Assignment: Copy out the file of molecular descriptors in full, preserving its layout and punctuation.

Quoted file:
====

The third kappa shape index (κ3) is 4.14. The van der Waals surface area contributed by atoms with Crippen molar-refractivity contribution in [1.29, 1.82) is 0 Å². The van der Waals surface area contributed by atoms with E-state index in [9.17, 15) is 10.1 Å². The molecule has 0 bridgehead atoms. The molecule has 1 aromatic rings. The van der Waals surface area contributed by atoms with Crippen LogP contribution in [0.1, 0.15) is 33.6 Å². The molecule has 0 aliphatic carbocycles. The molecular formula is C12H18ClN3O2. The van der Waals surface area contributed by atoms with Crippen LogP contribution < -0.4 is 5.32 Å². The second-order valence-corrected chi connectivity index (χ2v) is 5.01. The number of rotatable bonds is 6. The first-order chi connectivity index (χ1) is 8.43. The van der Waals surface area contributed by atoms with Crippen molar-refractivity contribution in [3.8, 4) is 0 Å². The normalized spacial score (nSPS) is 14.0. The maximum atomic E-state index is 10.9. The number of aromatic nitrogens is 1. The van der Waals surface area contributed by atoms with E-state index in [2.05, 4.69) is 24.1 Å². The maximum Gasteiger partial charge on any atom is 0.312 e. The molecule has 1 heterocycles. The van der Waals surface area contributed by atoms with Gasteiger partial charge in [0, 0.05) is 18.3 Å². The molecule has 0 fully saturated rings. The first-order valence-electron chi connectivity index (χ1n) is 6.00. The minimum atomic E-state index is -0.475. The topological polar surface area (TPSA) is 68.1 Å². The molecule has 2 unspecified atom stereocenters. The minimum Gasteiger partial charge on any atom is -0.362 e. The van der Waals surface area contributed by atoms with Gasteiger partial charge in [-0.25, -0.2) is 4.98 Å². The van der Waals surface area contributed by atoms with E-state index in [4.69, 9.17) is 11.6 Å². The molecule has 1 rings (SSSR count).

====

The third kappa shape index (κ3) is 4.14. The van der Waals surface area contributed by atoms with Crippen molar-refractivity contribution in [1.29, 1.82) is 0 Å². The van der Waals surface area contributed by atoms with E-state index in [9.17, 15) is 10.1 Å². The molecule has 0 bridgehead atoms. The molecule has 1 aromatic rings. The van der Waals surface area contributed by atoms with Crippen LogP contribution in [0.1, 0.15) is 33.6 Å². The molecule has 0 aliphatic carbocycles. The molecular formula is C12H18ClN3O2. The van der Waals surface area contributed by atoms with Crippen LogP contribution < -0.4 is 5.32 Å². The second-order valence-corrected chi connectivity index (χ2v) is 5.01. The number of rotatable bonds is 6. The first-order chi connectivity index (χ1) is 8.43. The van der Waals surface area contributed by atoms with Crippen molar-refractivity contribution in [3.8, 4) is 0 Å². The normalized spacial score (nSPS) is 14.0. The maximum atomic E-state index is 10.9. The number of aromatic nitrogens is 1. The van der Waals surface area contributed by atoms with E-state index in [2.05, 4.69) is 24.1 Å². The maximum Gasteiger partial charge on any atom is 0.312 e. The molecule has 1 heterocycles. The van der Waals surface area contributed by atoms with Gasteiger partial charge in [0, 0.05) is 18.3 Å². The molecule has 0 fully saturated rings. The first-order valence-electron chi connectivity index (χ1n) is 6.00. The minimum atomic E-state index is -0.475. The topological polar surface area (TPSA) is 68.1 Å². The molecule has 2 unspecified atom stereocenters. The minimum Gasteiger partial charge on any atom is -0.362 e. The van der Waals surface area contributed by atoms with Gasteiger partial charge in [-0.25, -0.2) is 4.98 Å². The van der Waals surface area contributed by atoms with E-state index in [4.69, 9.17) is 11.6 Å². The molecule has 1 rings (SSSR count).